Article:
By Krisztina Than
BUDAPEST, Sept 9 (Reuters) - Investors are breathing easierafter Hungary's government bowed to pressure from markets andthe European Union and pledged to cut its fiscal gap but it willremain under pressure until it produces a credible 2011 budget.
The announcement on Wednesday that Budapest would aim for ashortfall below Brussels' ceiling of 3 percent of gross domesticproduct was a complete U-turn for Viktor Orban's government,which had for months turned its back on outside aid and eschewedbudget austerity as it tried to pull Hungary out of recession.
But even if the shift was what market players wanted tohear, analysts said months of communication gaffes and attemptsto wiggle out of commitments by Orban's cabinet meant they wouldbe sceptical until they saw concrete steps to achieve it.
"When facts change, we change our mind," said ChristianKeller at Barclays in London.
"(The) announcement regarding fiscal policy by itself is notenough for such a change of mind, and we remain sceptical fornow. However, it could be a first step."
Markets gave a thumbs up to the decision, helped by improvedglobal risk appetite. Debt yields dropped and Hungary raised itsbond sales at an auction on Thursday. The forint <EURHUF=D2>gained 0.8 percent to 284.70 to the euro.
But that was still far weaker than the 264 per euro inApril, when Orban's Fidesz party swept to power, while the costof insuring Hungary's debt is still double, with the 5-year CDSat around 376 basis points, versus 190 in March <HUGV5YUSAC=R>.
Having cornered an unprecedented two-thirds majority in theApril vote, Orban declared he would fight to regain Hungary'sfinancial independence and "economic sovereignty".
That included rejecting a new financing deal with theInternational Monetary Fund, a blow to market watchers who sayHungary will be very exposed in the event of another bout ofinvestor flight or a dip back into recession for the globaleconomy.
Keller said what was needed now were additional statementsfrom Orban confirming the government's fiscal commitment andconcrete details on how it would cut the deficit to below 3percent of GDP in 2011, from a goal of 3.8 percent this year.
If Orban's government delivers, it would likely sootheinvestor jitters, attract more demand to local bond tenders anddrive down the cost of financing.
"The announcement is of vital importance as this is exactlywhat market participants and rating agencies expected to see -thus it was critical in creating room for Hungary to safelyfinance its deficit," said CIB Bank analysts in a note.
"The government's declared commitment to the original budgettargets... may cause its risk premium to drop."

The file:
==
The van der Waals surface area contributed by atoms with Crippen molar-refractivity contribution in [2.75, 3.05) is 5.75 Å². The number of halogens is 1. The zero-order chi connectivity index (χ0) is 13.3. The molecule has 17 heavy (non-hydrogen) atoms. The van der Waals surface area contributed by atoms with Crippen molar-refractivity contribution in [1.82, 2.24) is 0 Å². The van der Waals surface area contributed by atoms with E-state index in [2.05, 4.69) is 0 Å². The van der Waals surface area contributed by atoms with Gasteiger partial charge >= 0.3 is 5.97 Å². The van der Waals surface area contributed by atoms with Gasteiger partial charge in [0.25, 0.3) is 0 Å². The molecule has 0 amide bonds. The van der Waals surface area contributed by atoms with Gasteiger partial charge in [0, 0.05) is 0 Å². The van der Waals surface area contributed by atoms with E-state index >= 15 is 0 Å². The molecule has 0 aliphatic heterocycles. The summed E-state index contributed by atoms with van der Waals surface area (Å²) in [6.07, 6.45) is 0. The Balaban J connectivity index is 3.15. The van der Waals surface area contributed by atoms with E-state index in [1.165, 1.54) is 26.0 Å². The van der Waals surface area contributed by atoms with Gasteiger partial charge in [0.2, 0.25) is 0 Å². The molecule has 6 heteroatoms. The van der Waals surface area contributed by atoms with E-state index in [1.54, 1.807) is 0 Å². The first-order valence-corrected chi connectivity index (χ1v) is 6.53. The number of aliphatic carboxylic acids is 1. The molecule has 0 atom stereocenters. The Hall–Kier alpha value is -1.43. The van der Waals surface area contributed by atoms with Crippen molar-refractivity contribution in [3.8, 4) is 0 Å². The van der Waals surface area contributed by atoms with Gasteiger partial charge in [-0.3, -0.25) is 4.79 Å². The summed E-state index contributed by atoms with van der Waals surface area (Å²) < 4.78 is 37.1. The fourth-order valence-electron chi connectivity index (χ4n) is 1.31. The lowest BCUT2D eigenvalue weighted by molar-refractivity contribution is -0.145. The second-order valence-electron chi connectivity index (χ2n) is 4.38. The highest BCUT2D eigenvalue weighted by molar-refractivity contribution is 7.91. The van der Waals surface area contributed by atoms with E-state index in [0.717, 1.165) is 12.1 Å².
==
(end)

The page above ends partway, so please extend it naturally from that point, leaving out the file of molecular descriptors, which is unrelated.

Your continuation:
But risks remain. Twists and turns in the government'spolicies in its few months in power have eroded its credibilityand global investor sentiment remains fragile, keeping thepressure on its forint currency.
Some analysts said Wednesday's announcement recalled eventsin June when the government swiftly committed to this year'sbudget target after a market sell-off due to confusing commentsfrom some Fidesz officials likening Hungary to Greece.
"This feels like June where there was a same about face butthen slippage back," said Peter Attard Montalto at Nomura.
"What I think is going on here is a deliberate attempt tocalm the market and appear onside with EU around deficitreduction in the short term," he added. "But there is no seriouscommitment to consolidation behind this."
A particular worry is the Swiss franc, which hit an all timehigh against the forint this week.
Also influenced by a weak euro, the franc has put hugepressure on hundreds of thousands of Hungarians who owe on francloans taken in the belief that the forint would continuestrengthening against it, the euro, and the dollar.
The forint slid to an all time low past 226 versus the francon Wednesday <CHFHUF=>. It recovered only to 221 on Thursday,still about 30 percent weaker from levels where most of theloans were taken out prior to the 2008 crisis.
With the political focus on municipal elections on Oct. 3,some analysts said uncertainties over next year's budget wouldlikely prevail until mid-October when the economy ministry hasto put down a first draft.
After that, there also remains the risk that the governmentmay drift back into talks with the IMF over support. Analystsare deeply divided over the chances of such a shift and it maysimply depend on how the situation on markets plays out.
"The current unfavourable global market mood and thecautious reaction of market participants to the government'scommunication are likely to limit positive impacts in the shortrun, especially before the municipal elections," CIB Bank said.
"I think we will see some calming down for one or two daysthen again increased volatility and forint weakening," acurrency dealer in Budapest added. (Reporting by Krisztina Than; editing by Patrick Graham)